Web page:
How JustAnswer Works:
  • Ask an Expert
    Experts are full of valuable knowledge and are ready to help with any question. Credentials confirmed by a Fortune 500 verification firm.
  • Get a Professional Answer
    Via email, text message, or notification as you wait on our site.
    Ask follow up questions if you need to.
  • 100% Satisfaction Guarantee
    Rate the answer you receive.
Ask romlawyer Your Own Question
romlawyer
romlawyer, Criminal Defense Lawyer
Category: Criminal Law
Satisfied Customers: 1170
Experience:  JD, 75+ Trials, 1000s of cases, Licensed in PA
9045092
Type Your Criminal Law Question Here...
romlawyer is online now
A new question is answered every 9 seconds

In the state of Pennsylvania, what is the law regulating ...

Resolved Question:

In the state of Pennsylvania, what is the law regulating the first phone call offered after an arrest?
Submitted: 8 years ago.
Category: Criminal Law
Expert:  romlawyer replied 8 years ago.

There is no law giving you a right to a phone call..... You are entitled to get word to someone that you have been arrested....

There is however a rule of criminal procedure allowing you to make bail, and in Pennsylvania you are to be arraigned by a judge and bail set within 6 hours of your arrest (or longer if good cause exists).... Once bail is set many judges will let you contact someone if you think they can help you make bail...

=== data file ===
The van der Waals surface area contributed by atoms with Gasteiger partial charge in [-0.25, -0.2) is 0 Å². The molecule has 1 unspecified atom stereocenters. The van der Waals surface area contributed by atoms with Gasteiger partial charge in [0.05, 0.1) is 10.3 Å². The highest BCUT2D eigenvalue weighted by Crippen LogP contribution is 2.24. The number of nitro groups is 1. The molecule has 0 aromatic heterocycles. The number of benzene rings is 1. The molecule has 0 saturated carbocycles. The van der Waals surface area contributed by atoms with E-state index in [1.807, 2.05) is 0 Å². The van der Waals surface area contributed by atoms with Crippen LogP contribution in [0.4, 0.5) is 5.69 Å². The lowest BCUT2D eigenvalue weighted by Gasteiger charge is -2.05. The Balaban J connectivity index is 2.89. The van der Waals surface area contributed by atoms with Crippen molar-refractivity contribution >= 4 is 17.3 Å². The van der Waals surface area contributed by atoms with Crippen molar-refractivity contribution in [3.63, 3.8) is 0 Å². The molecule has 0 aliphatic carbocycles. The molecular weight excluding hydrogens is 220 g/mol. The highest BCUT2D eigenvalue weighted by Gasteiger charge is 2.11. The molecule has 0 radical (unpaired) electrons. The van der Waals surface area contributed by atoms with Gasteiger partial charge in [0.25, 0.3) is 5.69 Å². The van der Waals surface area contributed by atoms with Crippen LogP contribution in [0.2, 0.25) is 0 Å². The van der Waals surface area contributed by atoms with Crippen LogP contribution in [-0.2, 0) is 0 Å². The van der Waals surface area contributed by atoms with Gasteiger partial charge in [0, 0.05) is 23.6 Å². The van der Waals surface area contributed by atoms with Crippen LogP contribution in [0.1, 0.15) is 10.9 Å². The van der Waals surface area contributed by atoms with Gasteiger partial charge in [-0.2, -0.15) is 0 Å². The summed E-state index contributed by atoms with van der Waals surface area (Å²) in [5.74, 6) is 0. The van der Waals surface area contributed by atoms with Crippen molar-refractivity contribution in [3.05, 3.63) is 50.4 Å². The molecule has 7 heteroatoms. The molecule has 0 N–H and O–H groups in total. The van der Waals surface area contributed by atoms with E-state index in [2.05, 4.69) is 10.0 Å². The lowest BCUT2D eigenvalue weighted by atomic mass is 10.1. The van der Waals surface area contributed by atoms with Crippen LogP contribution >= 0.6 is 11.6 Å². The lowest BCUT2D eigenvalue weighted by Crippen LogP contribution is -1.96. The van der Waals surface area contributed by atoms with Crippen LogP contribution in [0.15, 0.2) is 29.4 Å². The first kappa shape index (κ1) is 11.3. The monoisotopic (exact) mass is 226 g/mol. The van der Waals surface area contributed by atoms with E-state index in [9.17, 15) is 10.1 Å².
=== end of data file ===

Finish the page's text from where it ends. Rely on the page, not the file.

Once remanded to the prison, you are eligible for normal telephone privileges for inmates at that prison...

romlawyer and other Criminal Law Specialists are ready to help you
Customer: replied 8 years ago.
Reply to romlawyer's Post: Thank you for your time "romlawyer". Here is the scenerio, a friend of mine was arrested, and NO phone call was permitted, no "Entitlement to get word to someone that he had been arrested" Bail was set 24 hours after his arrest. The arrest was at 3:30 pm for a bounced check.
Expert:  romlawyer replied 8 years ago.

The remedy he has is two fold... under the six hour rule, any statements made after 6 hours in custody, even if mirandized, are inadmissible if he files a Davenport Motion....

Secondly, if he can show the police acted maliciously, that is that they intentionally denied him his rights, he can file suit under section 1983 for a civil rights claim.... but the short detention makes the damages very small, if any.....

Any illegality in the arrest and detention is not a defense to the crime itself.

Expert:  romlawyer replied 8 years ago.
Do you need anything else answered?
romlawyer and other Criminal Law Specialists are ready to help you